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Thursday, August 1, 2019

Lost Cards: 1988-89 OPC Behn Wilson

 Behn Wilson was a highly touted prospect for the 1978 NHL Entry draft.  Wilson was a skilled and rugged defenceman who had already proven his readiness with a 12 game stint in the minor professional league, the IHL.  He was exactly the type of player the Philadelphia Flyers, aka The Broad Street Bullies coveted.  The Flyers, who already owned the 7th overall pick via trade, on the eve of the draft, traded three players, including All-Star defenceman Tom Bladon, for the 6th overall pick with the Pittsburgh Penguins.  The Flyers used the 6th overall pick on Wilson.
  Wilson made the team out of training camp, led all rookie defencemen with 49 points, and finished fourth in Calder voting for the 1978-79 season.  Behn led the Flyers defencemen in scoring in three out of his first four seasons.  Behn also earned a reputation as a feared fighter, even highly regarded by Islanders enforcer Clark Gillies.  In fives seasons a Flyer, Wilson garnered 873 PIM in 339 games.  During Wilson's tenure as a Flyer, he was known for three things, a feared fighter, end-to-end rushes and defensive gaffes.  The 1983-84 season saw Wilson slide down the depth chart of the Flyers.  Prior to the season, the Flyers added international star Miroslav Dvorak and future HHOFer Mark Howe.  Wilson was unusually un-pugilistic in his final season as Flyer, setting a career low of one fight and career low of 93 PIM.  His season a was also marred by a six game suspension received for high-sticking New York Rangers goalie Glen Hanlon. Wilson had also been hobbled by a groin injury that sidelined him in each of the past two seasons.  Considering all this, the Flyers found Wilson to be expendable.  O-Pee-Chee would also follow suit.
  Wilson was traded to the Chicago Black Hawks during the 1983 offseason for defenceman Doug Crossman and a second round pick (Scott Mellanby).  A fantastic trade on the Flyer's end.  As for the Hawks, Wilson would not live up to expectations.  The Hawks even experimented with playing Wilson as a winger.  After two middling seasons, 65 points in 135 games, Wilson had a bounce-back campaign, scoring 51 points in 69, including a career high 10 powerplay goals in 1985-86.  The Hawks won the Norris division and had a first round match-up with the lowly Toronto Maple Leafs.  The Hawks got swept in three games.  In game two, Wilson was caught up in a collision and suffered a devastating back injury.  He would miss the entire 1986-87 season due to back spasms.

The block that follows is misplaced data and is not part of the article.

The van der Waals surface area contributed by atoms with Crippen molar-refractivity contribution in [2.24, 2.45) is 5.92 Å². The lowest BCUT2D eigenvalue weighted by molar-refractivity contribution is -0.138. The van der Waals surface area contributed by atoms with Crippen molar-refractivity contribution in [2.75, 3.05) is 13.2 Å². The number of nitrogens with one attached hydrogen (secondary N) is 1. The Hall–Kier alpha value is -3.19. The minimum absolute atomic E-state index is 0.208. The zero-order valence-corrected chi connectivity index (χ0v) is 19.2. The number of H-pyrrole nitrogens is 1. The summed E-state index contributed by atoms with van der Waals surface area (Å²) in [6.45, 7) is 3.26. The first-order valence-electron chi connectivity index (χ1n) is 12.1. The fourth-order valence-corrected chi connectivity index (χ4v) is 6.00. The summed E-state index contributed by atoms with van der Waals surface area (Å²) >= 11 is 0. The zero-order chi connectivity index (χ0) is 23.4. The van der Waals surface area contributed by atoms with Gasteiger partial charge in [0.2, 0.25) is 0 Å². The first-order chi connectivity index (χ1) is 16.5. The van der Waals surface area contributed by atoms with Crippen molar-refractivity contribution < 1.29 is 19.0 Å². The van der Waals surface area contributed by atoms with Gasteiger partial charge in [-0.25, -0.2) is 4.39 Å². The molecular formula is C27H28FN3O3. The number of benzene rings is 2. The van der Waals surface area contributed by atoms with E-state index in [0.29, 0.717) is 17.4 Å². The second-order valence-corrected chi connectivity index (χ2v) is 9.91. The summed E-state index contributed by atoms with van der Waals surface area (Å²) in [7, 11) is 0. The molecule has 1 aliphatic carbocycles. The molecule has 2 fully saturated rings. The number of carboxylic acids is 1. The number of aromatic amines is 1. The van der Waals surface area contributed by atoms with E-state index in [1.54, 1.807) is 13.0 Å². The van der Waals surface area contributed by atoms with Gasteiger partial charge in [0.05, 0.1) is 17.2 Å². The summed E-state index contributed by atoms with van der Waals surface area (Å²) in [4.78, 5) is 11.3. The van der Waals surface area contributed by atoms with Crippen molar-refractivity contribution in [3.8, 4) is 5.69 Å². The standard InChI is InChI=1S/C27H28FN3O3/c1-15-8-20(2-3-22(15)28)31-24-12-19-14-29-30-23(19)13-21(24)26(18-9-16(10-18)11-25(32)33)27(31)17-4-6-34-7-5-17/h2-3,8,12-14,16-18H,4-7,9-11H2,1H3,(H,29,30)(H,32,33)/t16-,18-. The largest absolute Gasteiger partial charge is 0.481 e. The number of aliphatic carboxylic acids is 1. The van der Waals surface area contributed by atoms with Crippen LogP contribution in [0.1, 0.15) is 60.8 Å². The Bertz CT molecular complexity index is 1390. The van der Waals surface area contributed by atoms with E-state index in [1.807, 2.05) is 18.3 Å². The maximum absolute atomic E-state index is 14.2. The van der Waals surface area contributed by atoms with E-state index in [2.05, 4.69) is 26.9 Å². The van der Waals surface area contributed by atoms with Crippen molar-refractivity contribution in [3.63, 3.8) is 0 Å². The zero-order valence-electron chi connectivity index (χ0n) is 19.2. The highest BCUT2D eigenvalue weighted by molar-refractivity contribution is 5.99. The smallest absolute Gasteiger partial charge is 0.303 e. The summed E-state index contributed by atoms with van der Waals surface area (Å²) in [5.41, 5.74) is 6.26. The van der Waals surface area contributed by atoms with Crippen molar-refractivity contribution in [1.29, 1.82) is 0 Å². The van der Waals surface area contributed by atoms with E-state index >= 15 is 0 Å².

1984-85 OPC Behn Wilson
1985-86 OPC Behn Wilson

  Wilson would return to the Hawks for the 87-88 season and score 29 points, 166 PIM, in 59 games.  Due to a contract dispute, Wilson held out during the Hawks training camp the following season.  When the Hawks suspended him, he announced he would retire.  As such, the Hawks left Wilson unprotected in the waiver draft and he was picked up by the Vancouver Canucks.  Wilson stuck to his decision to retire rather than report to the Canucks.
  Wilson had a card for each season he was a Flyer, up until he was traded to the Black Hawks.  He never had a card produced as a Hawk.  So you may have already perused the 84-85 and 85-86 OPC I created, behold below the 1988-89 OPC #268 Behn Wilson career capper Lost Card.

1988-89 OPC #268 Behn Wilson

1988-89 OPC #268 Behn Wilson


  1. The Canucks GM at the time was Pat Quinn, who was Wilson's coach in Philadelphia. Quinn really wanted him to play for the Canucks, but Wilson stayed retired.

    1. Interesting. I thought it was odd he still retired after being selected. If it was only about money, I'd assume the Canucks would know and would have been willing to meet his demands. You'd think connections to Quinn would have help him change his mind